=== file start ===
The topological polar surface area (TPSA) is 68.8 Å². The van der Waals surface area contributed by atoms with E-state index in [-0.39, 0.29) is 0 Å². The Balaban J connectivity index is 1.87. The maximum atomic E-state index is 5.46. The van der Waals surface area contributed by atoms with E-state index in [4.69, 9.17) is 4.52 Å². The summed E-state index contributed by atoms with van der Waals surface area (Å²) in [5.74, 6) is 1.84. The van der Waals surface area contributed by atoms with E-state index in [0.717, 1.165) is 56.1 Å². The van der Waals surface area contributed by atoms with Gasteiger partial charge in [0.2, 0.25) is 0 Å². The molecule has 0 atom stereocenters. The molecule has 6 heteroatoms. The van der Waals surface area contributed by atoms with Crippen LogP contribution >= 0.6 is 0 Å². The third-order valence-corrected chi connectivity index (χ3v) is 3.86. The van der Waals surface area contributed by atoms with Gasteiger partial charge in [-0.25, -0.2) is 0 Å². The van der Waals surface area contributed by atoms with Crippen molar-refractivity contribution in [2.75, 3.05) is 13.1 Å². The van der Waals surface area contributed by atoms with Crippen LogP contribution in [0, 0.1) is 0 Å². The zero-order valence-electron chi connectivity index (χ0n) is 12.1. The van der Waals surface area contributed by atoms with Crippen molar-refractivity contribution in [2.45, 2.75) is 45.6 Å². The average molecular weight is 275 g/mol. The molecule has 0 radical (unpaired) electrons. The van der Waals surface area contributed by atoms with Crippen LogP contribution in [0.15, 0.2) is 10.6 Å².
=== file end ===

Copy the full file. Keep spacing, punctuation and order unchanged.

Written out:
The topological polar surface area (TPSA) is 68.8 Å². The van der Waals surface area contributed by atoms with E-state index in [-0.39, 0.29) is 0 Å². The Balaban J connectivity index is 1.87. The maximum atomic E-state index is 5.46. The van der Waals surface area contributed by atoms with E-state index in [4.69, 9.17) is 4.52 Å². The summed E-state index contributed by atoms with van der Waals surface area (Å²) in [5.74, 6) is 1.84. The van der Waals surface area contributed by atoms with E-state index in [0.717, 1.165) is 56.1 Å². The van der Waals surface area contributed by atoms with Gasteiger partial charge in [0.2, 0.25) is 0 Å². The molecule has 0 atom stereocenters. The molecule has 6 heteroatoms. The van der Waals surface area contributed by atoms with Crippen LogP contribution >= 0.6 is 0 Å². The third-order valence-corrected chi connectivity index (χ3v) is 3.86. The van der Waals surface area contributed by atoms with Gasteiger partial charge in [-0.25, -0.2) is 0 Å². The van der Waals surface area contributed by atoms with Crippen molar-refractivity contribution in [2.75, 3.05) is 13.1 Å². The van der Waals surface area contributed by atoms with Crippen LogP contribution in [0, 0.1) is 0 Å². The zero-order valence-electron chi connectivity index (χ0n) is 12.1. The van der Waals surface area contributed by atoms with Crippen molar-refractivity contribution in [2.45, 2.75) is 45.6 Å². The average molecular weight is 275 g/mol. The molecule has 0 radical (unpaired) electrons. The van der Waals surface area contributed by atoms with Crippen LogP contribution in [0.15, 0.2) is 10.6 Å².